1) Small-time pirates are not worth the time and energy to prosecute, but they support an ecosystem that makes it easier for the big fish to find the cracks and leaked license keys that allow them to pirate on a larger scale. Getting the small time pirates in the side door delegitimizes the black market and makes it more likely people dipping into that market are the people they do want to focus on.
2) Microsoft now sees competition in the PC operating system space.as inevitable but wants to keep as much mindshare as possible to avoid jeopardizing their very lucrative place in the enterprise. Today it's still taken as a given that most workplace computers will have Windows, and people are conditioned to think they need Windows to be productive. They need to milk that cow for as long as possible, and if the bulk of individuals are more familiar with another OS, that's going to accelerate the transition away from Microsoft on the business desktop.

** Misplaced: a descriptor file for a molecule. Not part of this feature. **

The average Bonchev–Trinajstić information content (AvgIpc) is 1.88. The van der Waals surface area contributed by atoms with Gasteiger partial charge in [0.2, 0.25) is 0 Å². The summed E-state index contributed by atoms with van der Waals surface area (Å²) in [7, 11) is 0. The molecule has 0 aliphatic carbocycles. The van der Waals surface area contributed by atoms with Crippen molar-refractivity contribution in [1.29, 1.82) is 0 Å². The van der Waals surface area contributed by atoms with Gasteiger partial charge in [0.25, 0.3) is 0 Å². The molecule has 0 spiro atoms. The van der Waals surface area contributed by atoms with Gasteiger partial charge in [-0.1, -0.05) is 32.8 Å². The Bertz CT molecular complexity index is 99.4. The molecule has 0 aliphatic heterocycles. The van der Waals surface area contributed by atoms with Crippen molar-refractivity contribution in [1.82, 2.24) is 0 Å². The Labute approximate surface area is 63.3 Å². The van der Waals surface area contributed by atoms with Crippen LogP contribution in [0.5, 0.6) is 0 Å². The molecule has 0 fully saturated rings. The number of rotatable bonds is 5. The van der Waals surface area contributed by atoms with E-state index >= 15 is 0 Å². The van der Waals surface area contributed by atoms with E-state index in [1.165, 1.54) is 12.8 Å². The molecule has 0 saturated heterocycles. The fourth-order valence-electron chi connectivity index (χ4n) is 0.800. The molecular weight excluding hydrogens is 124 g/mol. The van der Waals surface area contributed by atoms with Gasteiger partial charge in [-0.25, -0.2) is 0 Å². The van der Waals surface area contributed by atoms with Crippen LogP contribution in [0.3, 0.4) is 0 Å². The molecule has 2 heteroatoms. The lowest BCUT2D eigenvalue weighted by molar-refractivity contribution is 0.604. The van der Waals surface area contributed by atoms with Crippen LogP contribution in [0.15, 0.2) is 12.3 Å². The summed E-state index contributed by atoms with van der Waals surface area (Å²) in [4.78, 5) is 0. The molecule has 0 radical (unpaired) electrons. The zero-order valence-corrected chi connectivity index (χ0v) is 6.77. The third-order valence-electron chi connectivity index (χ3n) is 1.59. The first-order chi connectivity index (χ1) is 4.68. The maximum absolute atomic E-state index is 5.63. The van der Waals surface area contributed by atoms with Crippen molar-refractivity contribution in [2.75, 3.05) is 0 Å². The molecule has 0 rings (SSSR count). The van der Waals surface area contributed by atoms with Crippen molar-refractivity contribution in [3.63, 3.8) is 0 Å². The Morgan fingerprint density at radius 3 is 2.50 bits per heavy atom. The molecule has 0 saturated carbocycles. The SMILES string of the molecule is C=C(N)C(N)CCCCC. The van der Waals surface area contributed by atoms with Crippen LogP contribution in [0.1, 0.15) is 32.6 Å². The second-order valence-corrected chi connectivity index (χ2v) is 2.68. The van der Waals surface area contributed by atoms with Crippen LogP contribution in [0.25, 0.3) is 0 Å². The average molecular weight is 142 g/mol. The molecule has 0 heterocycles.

3) Microsoft likely has considered making Windows free, but to do so would undermine the two Windows cash cows - the OEM "Microsoft Tax" and the enterprise market. Offering a slightly inconvenient solution which accommodates the hobbyist without allowing OEMs to preinstall or enterprises to dodge their licensing cost just makes sense.
4) Most importantly, this is a strong signal that neither Microsoft, nor their OEM partners believe in the power of a new Windows version to drive new PC sales anymore. Going forward, we'll probably eventually see consumer versions clearly become a "Windows License" rather than a "Windows 10 License".